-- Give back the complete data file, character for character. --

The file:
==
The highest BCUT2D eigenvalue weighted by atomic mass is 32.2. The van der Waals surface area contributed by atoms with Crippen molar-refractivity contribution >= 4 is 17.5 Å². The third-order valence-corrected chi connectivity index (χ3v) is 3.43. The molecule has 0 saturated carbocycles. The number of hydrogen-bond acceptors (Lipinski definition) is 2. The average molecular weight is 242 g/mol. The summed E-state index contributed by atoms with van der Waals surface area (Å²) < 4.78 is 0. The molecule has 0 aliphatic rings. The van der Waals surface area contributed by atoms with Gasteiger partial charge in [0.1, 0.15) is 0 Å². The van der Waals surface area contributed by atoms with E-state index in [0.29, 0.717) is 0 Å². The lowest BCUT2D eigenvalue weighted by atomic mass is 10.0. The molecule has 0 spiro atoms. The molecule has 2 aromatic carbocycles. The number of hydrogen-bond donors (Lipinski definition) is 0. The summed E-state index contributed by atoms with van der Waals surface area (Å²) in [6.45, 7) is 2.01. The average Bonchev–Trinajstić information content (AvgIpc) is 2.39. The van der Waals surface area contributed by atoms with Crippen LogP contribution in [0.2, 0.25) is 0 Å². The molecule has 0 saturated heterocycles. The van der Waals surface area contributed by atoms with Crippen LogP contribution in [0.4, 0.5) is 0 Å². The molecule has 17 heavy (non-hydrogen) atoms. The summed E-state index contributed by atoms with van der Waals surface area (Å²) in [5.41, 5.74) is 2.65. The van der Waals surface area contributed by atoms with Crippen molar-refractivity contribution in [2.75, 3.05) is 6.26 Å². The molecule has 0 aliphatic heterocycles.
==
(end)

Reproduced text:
The highest BCUT2D eigenvalue weighted by atomic mass is 32.2. The van der Waals surface area contributed by atoms with Crippen molar-refractivity contribution >= 4 is 17.5 Å². The third-order valence-corrected chi connectivity index (χ3v) is 3.43. The molecule has 0 saturated carbocycles. The number of hydrogen-bond acceptors (Lipinski definition) is 2. The average molecular weight is 242 g/mol. The summed E-state index contributed by atoms with van der Waals surface area (Å²) < 4.78 is 0. The molecule has 0 aliphatic rings. The van der Waals surface area contributed by atoms with Gasteiger partial charge in [0.1, 0.15) is 0 Å². The van der Waals surface area contributed by atoms with E-state index in [0.29, 0.717) is 0 Å². The lowest BCUT2D eigenvalue weighted by atomic mass is 10.0. The molecule has 0 spiro atoms. The molecule has 2 aromatic carbocycles. The number of hydrogen-bond donors (Lipinski definition) is 0. The summed E-state index contributed by atoms with van der Waals surface area (Å²) in [6.45, 7) is 2.01. The average Bonchev–Trinajstić information content (AvgIpc) is 2.39. The van der Waals surface area contributed by atoms with Crippen LogP contribution in [0.2, 0.25) is 0 Å². The molecule has 0 saturated heterocycles. The van der Waals surface area contributed by atoms with Crippen LogP contribution in [0.4, 0.5) is 0 Å². The molecule has 17 heavy (non-hydrogen) atoms. The summed E-state index contributed by atoms with van der Waals surface area (Å²) in [5.41, 5.74) is 2.65. The van der Waals surface area contributed by atoms with Crippen molar-refractivity contribution in [2.75, 3.05) is 6.26 Å². The molecule has 0 aliphatic heterocycles.